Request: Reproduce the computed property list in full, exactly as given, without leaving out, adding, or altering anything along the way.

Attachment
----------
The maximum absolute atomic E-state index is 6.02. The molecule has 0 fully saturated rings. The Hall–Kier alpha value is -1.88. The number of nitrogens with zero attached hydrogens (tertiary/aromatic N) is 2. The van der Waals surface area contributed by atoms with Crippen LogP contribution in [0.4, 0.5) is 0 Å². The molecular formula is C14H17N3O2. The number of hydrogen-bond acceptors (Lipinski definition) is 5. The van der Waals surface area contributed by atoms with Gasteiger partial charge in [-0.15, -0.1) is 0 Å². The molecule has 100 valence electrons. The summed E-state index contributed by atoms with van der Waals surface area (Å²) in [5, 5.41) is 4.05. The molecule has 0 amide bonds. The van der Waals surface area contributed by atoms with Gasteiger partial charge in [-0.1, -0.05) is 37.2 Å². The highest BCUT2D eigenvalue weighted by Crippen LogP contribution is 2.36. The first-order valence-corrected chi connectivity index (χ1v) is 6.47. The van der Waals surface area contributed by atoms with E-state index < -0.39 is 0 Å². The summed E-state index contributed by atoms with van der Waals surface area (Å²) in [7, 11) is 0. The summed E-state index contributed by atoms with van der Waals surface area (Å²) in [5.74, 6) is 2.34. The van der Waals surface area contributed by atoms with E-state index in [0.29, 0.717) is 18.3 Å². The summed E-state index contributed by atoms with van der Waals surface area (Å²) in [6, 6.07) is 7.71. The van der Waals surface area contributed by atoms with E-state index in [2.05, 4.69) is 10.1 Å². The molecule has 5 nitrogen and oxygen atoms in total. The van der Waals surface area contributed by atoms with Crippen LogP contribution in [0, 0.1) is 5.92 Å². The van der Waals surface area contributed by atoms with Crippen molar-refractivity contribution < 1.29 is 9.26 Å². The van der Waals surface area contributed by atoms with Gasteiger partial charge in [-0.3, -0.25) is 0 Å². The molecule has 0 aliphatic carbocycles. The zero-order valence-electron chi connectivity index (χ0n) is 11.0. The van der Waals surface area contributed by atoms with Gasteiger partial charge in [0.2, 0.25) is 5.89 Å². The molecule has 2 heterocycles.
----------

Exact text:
The maximum absolute atomic E-state index is 6.02. The molecule has 0 fully saturated rings. The Hall–Kier alpha value is -1.88. The number of nitrogens with zero attached hydrogens (tertiary/aromatic N) is 2. The van der Waals surface area contributed by atoms with Crippen LogP contribution in [0.4, 0.5) is 0 Å². The molecular formula is C14H17N3O2. The number of hydrogen-bond acceptors (Lipinski definition) is 5. The van der Waals surface area contributed by atoms with Gasteiger partial charge in [-0.15, -0.1) is 0 Å². The molecule has 100 valence electrons. The summed E-state index contributed by atoms with van der Waals surface area (Å²) in [5, 5.41) is 4.05. The molecule has 0 amide bonds. The van der Waals surface area contributed by atoms with Gasteiger partial charge in [-0.1, -0.05) is 37.2 Å². The highest BCUT2D eigenvalue weighted by Crippen LogP contribution is 2.36. The first-order valence-corrected chi connectivity index (χ1v) is 6.47. The van der Waals surface area contributed by atoms with E-state index < -0.39 is 0 Å². The summed E-state index contributed by atoms with van der Waals surface area (Å²) in [7, 11) is 0. The summed E-state index contributed by atoms with van der Waals surface area (Å²) in [5.74, 6) is 2.34. The van der Waals surface area contributed by atoms with E-state index in [0.29, 0.717) is 18.3 Å². The summed E-state index contributed by atoms with van der Waals surface area (Å²) in [6, 6.07) is 7.71. The van der Waals surface area contributed by atoms with E-state index in [2.05, 4.69) is 10.1 Å². The molecule has 5 nitrogen and oxygen atoms in total. The van der Waals surface area contributed by atoms with Crippen LogP contribution in [0, 0.1) is 5.92 Å². The van der Waals surface area contributed by atoms with Crippen molar-refractivity contribution < 1.29 is 9.26 Å². The van der Waals surface area contributed by atoms with Gasteiger partial charge in [-0.3, -0.25) is 0 Å². The molecule has 0 aliphatic carbocycles. The zero-order valence-electron chi connectivity index (χ0n) is 11.0. The van der Waals surface area contributed by atoms with Gasteiger partial charge in [0.2, 0.25) is 5.89 Å². The molecule has 2 heterocycles.